A Glorious Lack of Perfection
t is the old way of printing. Lead dies, cut, etched,
carefully placed, coated with ink, and then,
one sheet at a time, printed, left to dry,
slowly stacked, collated and sent out.
Bound perhaps, or as broadsheets,
Flimsy newspapers and ads with uneven printing.
It’s not the only thing. Your house is full
of handcrafted antiques, rifles, tables,
the old carved birds your grandfather whittled
and painted with whatever old paint was left in the barn.
They live on your bookshelves in a place of honor.
There is a hand grinder for coffee.
Tools, rarely used now, exchanged for power and speed,
a closer semblance of perfection.
You adore the technology that floods your life,
but still, you are aware of what is lost,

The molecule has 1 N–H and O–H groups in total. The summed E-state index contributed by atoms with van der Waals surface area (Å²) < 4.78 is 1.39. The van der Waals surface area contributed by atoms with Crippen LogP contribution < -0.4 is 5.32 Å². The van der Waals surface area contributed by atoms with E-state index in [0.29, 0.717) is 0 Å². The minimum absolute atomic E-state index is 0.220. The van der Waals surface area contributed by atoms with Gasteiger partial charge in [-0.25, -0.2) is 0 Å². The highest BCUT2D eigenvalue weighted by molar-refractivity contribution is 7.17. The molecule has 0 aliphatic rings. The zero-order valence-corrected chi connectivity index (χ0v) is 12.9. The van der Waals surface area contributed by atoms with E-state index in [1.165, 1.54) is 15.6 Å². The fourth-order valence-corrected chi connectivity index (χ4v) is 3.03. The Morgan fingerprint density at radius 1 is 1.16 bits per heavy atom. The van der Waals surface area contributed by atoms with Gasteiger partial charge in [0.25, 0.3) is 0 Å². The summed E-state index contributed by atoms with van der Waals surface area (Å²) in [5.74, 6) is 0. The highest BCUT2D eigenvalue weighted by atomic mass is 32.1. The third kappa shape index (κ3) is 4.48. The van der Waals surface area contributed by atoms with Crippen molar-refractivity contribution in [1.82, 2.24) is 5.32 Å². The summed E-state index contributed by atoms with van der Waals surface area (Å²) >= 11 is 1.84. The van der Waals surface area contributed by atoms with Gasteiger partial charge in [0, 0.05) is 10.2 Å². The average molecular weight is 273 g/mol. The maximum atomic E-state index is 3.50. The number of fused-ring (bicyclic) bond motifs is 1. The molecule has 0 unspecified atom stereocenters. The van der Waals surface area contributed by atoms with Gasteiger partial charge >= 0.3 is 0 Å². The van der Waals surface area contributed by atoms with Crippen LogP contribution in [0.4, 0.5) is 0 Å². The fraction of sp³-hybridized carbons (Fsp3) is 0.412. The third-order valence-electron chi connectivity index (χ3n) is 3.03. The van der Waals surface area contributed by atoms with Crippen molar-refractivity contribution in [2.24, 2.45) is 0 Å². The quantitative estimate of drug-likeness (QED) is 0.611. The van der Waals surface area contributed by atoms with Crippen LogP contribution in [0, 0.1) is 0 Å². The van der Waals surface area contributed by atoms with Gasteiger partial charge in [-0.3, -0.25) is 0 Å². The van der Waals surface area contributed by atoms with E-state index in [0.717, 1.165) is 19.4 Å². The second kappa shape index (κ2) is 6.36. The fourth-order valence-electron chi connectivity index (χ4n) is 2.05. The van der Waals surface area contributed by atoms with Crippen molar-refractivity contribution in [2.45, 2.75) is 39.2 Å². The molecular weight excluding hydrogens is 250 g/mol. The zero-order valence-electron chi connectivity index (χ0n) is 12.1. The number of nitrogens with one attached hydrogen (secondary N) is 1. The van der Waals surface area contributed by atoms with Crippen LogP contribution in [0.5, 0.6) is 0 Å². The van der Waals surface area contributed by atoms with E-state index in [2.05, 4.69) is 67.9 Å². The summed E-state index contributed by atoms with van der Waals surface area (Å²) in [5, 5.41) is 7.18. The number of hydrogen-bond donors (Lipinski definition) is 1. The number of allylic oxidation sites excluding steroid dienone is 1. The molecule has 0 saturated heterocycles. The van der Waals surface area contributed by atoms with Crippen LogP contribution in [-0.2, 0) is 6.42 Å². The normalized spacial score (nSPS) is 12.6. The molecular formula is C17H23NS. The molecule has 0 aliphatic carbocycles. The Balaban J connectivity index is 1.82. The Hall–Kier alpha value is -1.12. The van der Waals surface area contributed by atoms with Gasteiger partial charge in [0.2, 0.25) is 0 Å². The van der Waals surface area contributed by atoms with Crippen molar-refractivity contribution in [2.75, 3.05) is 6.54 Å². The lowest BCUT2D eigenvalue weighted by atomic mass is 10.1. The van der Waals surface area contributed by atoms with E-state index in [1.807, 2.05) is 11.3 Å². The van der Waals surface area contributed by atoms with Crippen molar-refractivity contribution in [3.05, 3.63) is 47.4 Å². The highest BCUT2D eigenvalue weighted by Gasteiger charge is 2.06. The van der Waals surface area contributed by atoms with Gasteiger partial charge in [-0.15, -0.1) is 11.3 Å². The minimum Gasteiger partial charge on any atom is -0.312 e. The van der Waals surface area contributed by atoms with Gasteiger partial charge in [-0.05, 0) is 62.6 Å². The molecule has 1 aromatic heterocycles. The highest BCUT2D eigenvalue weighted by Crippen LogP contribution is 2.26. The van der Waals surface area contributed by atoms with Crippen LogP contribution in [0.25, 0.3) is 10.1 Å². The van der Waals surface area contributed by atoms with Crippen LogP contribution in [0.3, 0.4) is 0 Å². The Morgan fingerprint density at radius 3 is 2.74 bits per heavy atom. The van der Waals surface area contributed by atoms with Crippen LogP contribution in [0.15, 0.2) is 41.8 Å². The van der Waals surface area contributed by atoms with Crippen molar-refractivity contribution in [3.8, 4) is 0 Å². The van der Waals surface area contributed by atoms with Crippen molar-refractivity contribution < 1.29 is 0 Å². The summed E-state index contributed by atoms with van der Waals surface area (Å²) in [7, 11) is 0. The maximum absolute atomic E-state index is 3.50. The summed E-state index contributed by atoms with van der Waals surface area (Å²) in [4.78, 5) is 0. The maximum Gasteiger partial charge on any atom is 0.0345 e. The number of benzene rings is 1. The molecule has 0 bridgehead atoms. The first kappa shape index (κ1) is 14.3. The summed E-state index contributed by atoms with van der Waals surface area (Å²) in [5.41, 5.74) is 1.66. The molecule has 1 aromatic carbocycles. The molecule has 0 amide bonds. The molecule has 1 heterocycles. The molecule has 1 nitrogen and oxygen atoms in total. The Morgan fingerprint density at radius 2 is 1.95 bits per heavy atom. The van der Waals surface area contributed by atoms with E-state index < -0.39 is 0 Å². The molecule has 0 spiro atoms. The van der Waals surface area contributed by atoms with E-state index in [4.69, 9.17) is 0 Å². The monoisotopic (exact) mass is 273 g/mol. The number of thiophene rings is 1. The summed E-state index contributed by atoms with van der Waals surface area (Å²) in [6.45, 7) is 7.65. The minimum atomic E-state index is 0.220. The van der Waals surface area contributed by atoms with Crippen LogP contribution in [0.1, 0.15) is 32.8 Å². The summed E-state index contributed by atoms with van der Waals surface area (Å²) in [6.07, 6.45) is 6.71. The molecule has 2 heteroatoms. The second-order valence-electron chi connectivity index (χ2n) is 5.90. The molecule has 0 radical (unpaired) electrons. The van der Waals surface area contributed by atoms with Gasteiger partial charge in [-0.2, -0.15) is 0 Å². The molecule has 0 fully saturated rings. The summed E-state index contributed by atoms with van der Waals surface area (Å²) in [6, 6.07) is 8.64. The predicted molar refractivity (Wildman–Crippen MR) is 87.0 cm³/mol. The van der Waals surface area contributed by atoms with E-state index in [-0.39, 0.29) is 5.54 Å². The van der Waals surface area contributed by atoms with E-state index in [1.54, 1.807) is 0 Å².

the feel of pages and the smell of an old book,
the scratch of a fine pen on paper,
the slow appearance of wood, hand-cut,
shaved slowly into art and use.
There is soul in those things
and you understand soul
in a way you do not understand perfection.
and probably, never will,
more attuned to how imperfect creates
a beauty worth having, worth keeping,
worth a life in the making.
About this poem.
Perfection is highly over rated. In things and in people.
I agree. In many ways humanity has lost its soul.